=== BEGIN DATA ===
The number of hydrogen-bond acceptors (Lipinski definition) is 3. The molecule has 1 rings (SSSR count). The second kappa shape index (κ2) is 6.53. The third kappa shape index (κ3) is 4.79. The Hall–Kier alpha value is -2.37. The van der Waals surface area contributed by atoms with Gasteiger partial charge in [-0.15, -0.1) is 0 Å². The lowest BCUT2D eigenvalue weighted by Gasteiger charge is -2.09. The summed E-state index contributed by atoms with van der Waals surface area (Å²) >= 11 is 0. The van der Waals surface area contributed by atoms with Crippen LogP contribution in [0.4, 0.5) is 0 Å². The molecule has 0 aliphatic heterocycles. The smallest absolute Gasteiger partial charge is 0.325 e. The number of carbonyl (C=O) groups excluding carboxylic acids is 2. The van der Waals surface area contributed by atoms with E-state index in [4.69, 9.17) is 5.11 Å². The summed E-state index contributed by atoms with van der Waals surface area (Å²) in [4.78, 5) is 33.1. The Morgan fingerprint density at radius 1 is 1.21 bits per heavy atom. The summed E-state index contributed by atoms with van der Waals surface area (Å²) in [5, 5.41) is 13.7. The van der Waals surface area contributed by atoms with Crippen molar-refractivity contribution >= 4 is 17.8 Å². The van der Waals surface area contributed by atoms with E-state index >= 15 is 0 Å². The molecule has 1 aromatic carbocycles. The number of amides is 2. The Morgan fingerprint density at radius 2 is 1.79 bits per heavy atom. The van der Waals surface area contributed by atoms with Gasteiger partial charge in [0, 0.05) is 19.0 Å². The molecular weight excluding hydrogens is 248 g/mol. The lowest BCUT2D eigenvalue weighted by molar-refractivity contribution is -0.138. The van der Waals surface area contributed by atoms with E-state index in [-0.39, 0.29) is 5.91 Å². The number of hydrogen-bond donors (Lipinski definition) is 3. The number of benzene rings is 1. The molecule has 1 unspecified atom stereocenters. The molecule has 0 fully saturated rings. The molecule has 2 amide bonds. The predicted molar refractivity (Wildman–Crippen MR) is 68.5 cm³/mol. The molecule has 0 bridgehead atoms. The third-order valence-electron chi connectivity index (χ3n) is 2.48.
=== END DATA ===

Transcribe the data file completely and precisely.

The number of hydrogen-bond acceptors (Lipinski definition) is 3. The molecule has 1 rings (SSSR count). The second kappa shape index (κ2) is 6.53. The third kappa shape index (κ3) is 4.79. The Hall–Kier alpha value is -2.37. The van der Waals surface area contributed by atoms with Gasteiger partial charge in [-0.15, -0.1) is 0 Å². The lowest BCUT2D eigenvalue weighted by Gasteiger charge is -2.09. The summed E-state index contributed by atoms with van der Waals surface area (Å²) >= 11 is 0. The van der Waals surface area contributed by atoms with Crippen LogP contribution in [0.4, 0.5) is 0 Å². The molecule has 0 aliphatic heterocycles. The smallest absolute Gasteiger partial charge is 0.325 e. The number of carbonyl (C=O) groups excluding carboxylic acids is 2. The van der Waals surface area contributed by atoms with E-state index in [4.69, 9.17) is 5.11 Å². The summed E-state index contributed by atoms with van der Waals surface area (Å²) in [4.78, 5) is 33.1. The Morgan fingerprint density at radius 1 is 1.21 bits per heavy atom. The summed E-state index contributed by atoms with van der Waals surface area (Å²) in [5, 5.41) is 13.7. The van der Waals surface area contributed by atoms with Crippen molar-refractivity contribution >= 4 is 17.8 Å². The van der Waals surface area contributed by atoms with E-state index >= 15 is 0 Å². The molecule has 1 aromatic carbocycles. The number of amides is 2. The Morgan fingerprint density at radius 2 is 1.79 bits per heavy atom. The van der Waals surface area contributed by atoms with Gasteiger partial charge in [0, 0.05) is 19.0 Å². The molecular weight excluding hydrogens is 248 g/mol. The lowest BCUT2D eigenvalue weighted by molar-refractivity contribution is -0.138. The van der Waals surface area contributed by atoms with E-state index in [-0.39, 0.29) is 5.91 Å². The number of hydrogen-bond donors (Lipinski definition) is 3. The number of benzene rings is 1. The molecule has 1 unspecified atom stereocenters. The molecule has 0 fully saturated rings. The molecule has 2 amide bonds. The predicted molar refractivity (Wildman–Crippen MR) is 68.5 cm³/mol. The molecule has 0 bridgehead atoms. The third-order valence-electron chi connectivity index (χ3n) is 2.48.